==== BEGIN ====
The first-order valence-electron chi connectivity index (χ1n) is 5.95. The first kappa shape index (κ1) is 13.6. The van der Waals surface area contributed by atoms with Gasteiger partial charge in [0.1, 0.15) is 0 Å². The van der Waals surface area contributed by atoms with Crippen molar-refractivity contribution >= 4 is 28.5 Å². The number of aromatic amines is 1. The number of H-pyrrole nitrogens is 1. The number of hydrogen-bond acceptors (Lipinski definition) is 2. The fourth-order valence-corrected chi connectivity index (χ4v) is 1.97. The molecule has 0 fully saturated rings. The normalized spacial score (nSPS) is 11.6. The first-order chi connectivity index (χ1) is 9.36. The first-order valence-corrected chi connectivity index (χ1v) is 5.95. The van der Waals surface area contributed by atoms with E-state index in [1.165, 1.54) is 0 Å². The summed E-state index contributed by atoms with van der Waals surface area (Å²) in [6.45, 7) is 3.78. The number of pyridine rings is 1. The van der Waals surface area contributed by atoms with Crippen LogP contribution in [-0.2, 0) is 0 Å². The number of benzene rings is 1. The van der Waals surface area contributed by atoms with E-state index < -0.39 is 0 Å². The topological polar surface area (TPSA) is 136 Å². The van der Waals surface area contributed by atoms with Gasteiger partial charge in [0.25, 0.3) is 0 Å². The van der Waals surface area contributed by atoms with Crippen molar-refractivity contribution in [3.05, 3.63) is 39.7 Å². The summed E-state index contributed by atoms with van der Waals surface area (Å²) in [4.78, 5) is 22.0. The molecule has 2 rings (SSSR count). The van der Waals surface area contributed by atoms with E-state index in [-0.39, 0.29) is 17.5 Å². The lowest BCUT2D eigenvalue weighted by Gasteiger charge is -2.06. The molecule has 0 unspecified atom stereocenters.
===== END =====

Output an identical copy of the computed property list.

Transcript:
The first-order valence-electron chi connectivity index (χ1n) is 5.95. The first kappa shape index (κ1) is 13.6. The van der Waals surface area contributed by atoms with Gasteiger partial charge in [0.1, 0.15) is 0 Å². The van der Waals surface area contributed by atoms with Crippen molar-refractivity contribution >= 4 is 28.5 Å². The number of aromatic amines is 1. The number of H-pyrrole nitrogens is 1. The number of hydrogen-bond acceptors (Lipinski definition) is 2. The fourth-order valence-corrected chi connectivity index (χ4v) is 1.97. The molecule has 0 fully saturated rings. The normalized spacial score (nSPS) is 11.6. The first-order chi connectivity index (χ1) is 9.36. The first-order valence-corrected chi connectivity index (χ1v) is 5.95. The van der Waals surface area contributed by atoms with E-state index in [1.165, 1.54) is 0 Å². The summed E-state index contributed by atoms with van der Waals surface area (Å²) in [6.45, 7) is 3.78. The number of pyridine rings is 1. The van der Waals surface area contributed by atoms with Crippen LogP contribution in [-0.2, 0) is 0 Å². The number of benzene rings is 1. The van der Waals surface area contributed by atoms with E-state index < -0.39 is 0 Å². The topological polar surface area (TPSA) is 136 Å². The van der Waals surface area contributed by atoms with Gasteiger partial charge in [0.25, 0.3) is 0 Å². The van der Waals surface area contributed by atoms with Crippen molar-refractivity contribution in [3.05, 3.63) is 39.7 Å². The summed E-state index contributed by atoms with van der Waals surface area (Å²) in [4.78, 5) is 22.0. The molecule has 2 rings (SSSR count). The van der Waals surface area contributed by atoms with E-state index in [-0.39, 0.29) is 17.5 Å². The lowest BCUT2D eigenvalue weighted by Gasteiger charge is -2.06. The molecule has 0 unspecified atom stereocenters.